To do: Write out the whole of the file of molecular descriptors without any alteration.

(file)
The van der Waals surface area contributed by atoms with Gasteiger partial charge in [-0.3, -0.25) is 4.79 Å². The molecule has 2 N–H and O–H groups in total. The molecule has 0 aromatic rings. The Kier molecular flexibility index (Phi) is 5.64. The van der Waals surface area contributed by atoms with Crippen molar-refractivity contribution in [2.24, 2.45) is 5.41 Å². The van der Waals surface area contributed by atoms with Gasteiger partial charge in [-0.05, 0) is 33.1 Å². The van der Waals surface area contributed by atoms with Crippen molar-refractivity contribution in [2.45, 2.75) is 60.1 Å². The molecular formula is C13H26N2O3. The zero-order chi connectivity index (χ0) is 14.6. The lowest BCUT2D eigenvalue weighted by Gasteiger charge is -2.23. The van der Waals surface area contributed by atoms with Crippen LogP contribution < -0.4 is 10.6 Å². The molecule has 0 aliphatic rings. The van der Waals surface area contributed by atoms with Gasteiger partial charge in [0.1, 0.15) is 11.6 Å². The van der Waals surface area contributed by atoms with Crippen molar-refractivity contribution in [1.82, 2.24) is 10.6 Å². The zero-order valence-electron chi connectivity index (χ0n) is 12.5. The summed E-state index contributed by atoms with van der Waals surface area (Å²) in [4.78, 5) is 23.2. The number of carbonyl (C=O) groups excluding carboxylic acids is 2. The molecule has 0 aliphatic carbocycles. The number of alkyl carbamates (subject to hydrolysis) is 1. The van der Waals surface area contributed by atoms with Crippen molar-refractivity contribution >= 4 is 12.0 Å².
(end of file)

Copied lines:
The van der Waals surface area contributed by atoms with Gasteiger partial charge in [-0.3, -0.25) is 4.79 Å². The molecule has 2 N–H and O–H groups in total. The molecule has 0 aromatic rings. The Kier molecular flexibility index (Phi) is 5.64. The van der Waals surface area contributed by atoms with Crippen molar-refractivity contribution in [2.24, 2.45) is 5.41 Å². The van der Waals surface area contributed by atoms with Gasteiger partial charge in [-0.05, 0) is 33.1 Å². The van der Waals surface area contributed by atoms with Crippen molar-refractivity contribution in [2.45, 2.75) is 60.1 Å². The molecular formula is C13H26N2O3. The zero-order chi connectivity index (χ0) is 14.6. The lowest BCUT2D eigenvalue weighted by Gasteiger charge is -2.23. The van der Waals surface area contributed by atoms with Crippen LogP contribution < -0.4 is 10.6 Å². The molecule has 0 aliphatic rings. The van der Waals surface area contributed by atoms with Gasteiger partial charge in [0.1, 0.15) is 11.6 Å². The van der Waals surface area contributed by atoms with Crippen molar-refractivity contribution in [1.82, 2.24) is 10.6 Å². The zero-order valence-electron chi connectivity index (χ0n) is 12.5. The summed E-state index contributed by atoms with van der Waals surface area (Å²) in [4.78, 5) is 23.2. The number of carbonyl (C=O) groups excluding carboxylic acids is 2. The molecule has 0 aliphatic carbocycles. The number of alkyl carbamates (subject to hydrolysis) is 1. The van der Waals surface area contributed by atoms with Crippen molar-refractivity contribution >= 4 is 12.0 Å².